Employers are legally responsible for ensuring their workers have a safe working environment. If a worker suffers an injury or incurs a work-related injury, the employer will have to bear the cost of resulting damages.
In most states, workers’ compensation coverage is mandatory for all employers. Even if you establish a business in a state that doesn't require workers’ compensation coverage for your type of business, the pros outweigh the cons, so it's best to have one.
What is Workers’ Compensation?
Workers’ compensation is a system that offers benefits to injured employees or those who contract an illness at work. Usually, the program compensates workers for medical expenses and lost wages resulting from a workplace-related accident or injury.
In return, the worker loses their right to sue their employer for damages suffered. While some states allow some small businesses to operate without needing to carry workers’ compensation insurance, damages suffered by employees under such circumstances can expose you to lawsuits that could ruin your brand’s reputation and bring your business down.
Filing a Claim Under Workers’ Compensation
The workers’ compensation process is straightforward, or so it should be. It involves the employee reporting the injury to the employer or their representative.
As the employer, you must guide the employee in filing the necessary paperwork. After the employee files the paperwork, you report the accident to the insurer, who then approves or disapproves the claim.
An employee's claim may be denied for several reasons, such as lack of sufficient evidence or providing conflicting information. A workers' compensation lawyer can advise you on what to do if your claim is denied and represent you when filing an appeal.
Workers’ Comp Works on a No-Fault Basis
Workers’ comp insurance works on a no-fault basis. A no-fault basis means that the employee does not need to prove the employer was negligent in their conduct to be eligible for compensation.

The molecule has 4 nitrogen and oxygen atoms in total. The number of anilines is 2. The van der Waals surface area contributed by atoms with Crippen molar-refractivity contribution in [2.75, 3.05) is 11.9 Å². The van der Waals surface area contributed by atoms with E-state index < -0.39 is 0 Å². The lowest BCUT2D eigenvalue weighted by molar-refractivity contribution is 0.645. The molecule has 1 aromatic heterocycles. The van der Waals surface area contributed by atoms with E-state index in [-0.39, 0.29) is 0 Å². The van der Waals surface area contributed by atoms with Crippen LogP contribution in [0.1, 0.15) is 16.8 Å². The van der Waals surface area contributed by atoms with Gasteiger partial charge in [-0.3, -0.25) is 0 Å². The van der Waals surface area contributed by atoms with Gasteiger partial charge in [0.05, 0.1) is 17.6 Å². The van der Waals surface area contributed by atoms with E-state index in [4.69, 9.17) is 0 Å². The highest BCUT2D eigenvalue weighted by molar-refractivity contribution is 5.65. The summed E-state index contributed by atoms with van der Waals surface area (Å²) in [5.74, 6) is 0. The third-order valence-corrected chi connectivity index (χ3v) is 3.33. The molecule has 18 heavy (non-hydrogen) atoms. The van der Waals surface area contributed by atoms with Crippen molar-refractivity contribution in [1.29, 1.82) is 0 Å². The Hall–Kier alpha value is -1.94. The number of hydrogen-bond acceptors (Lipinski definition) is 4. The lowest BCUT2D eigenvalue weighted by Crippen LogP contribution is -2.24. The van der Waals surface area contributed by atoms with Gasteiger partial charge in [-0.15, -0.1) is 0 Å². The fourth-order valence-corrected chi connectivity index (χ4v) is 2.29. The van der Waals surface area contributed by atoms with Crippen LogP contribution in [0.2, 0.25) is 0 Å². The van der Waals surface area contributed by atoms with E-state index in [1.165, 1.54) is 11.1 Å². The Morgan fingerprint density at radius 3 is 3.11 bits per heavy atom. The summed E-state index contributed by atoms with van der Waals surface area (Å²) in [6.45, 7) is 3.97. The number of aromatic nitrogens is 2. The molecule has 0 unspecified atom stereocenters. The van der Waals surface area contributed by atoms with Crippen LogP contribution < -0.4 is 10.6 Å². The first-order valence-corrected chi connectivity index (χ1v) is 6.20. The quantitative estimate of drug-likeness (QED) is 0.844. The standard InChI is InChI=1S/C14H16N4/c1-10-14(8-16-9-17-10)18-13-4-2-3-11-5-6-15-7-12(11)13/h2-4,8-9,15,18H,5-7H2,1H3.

The same applies to the employee. They will still be eligible even when they are partly to blame for the accident, except if the accident occurred while they were intoxicated or were engaged in an activity outside their scope of work.
To access compensation under the workers’ compensation program, the employee only has to prove that they suffered an injury or incurred an illness from the workplace while engaged in activity within their scope of work.
You Are Not Entirely Free from Being Sued
While workers’ compensation insurance guarantees some level of immunity from lawsuits resulting from work injuries and illnesses connected to your business, there are situations where your employees could sue you for damages suffered in a work-related injury.
A typical example is if you ask an employee to do a task outside their work scope and skill set, resulting in an accident. Under such circumstances, the employee may sue you for additional damages outside workers’ compensation.
Another situation would be where gross negligence is at play, for example, failure to clear a hazard while knowing it exists, resulting in an accident. Under such circumstances, the employee, through their lawyer, may choose to file a lawsuit to recover extra damages that could include punitive damages.
Workers’ Compensation Claims Lead to Higher Premiums
Workers’ compensation shields you from liability resulting from work-related injuries and illnesses. However, it does not absolve you of the responsibility of providing a safe working environment for your employees.
Insurance premiums increase with every claim to keep employers motivated to ensure their work environments are accident-free.
So, if you have several claims in one year, you can expect to pay higher premiums the following year, and they keep rising until your business can reverse accident trends. On the other hand, an accident-free record will see premiums fall every year.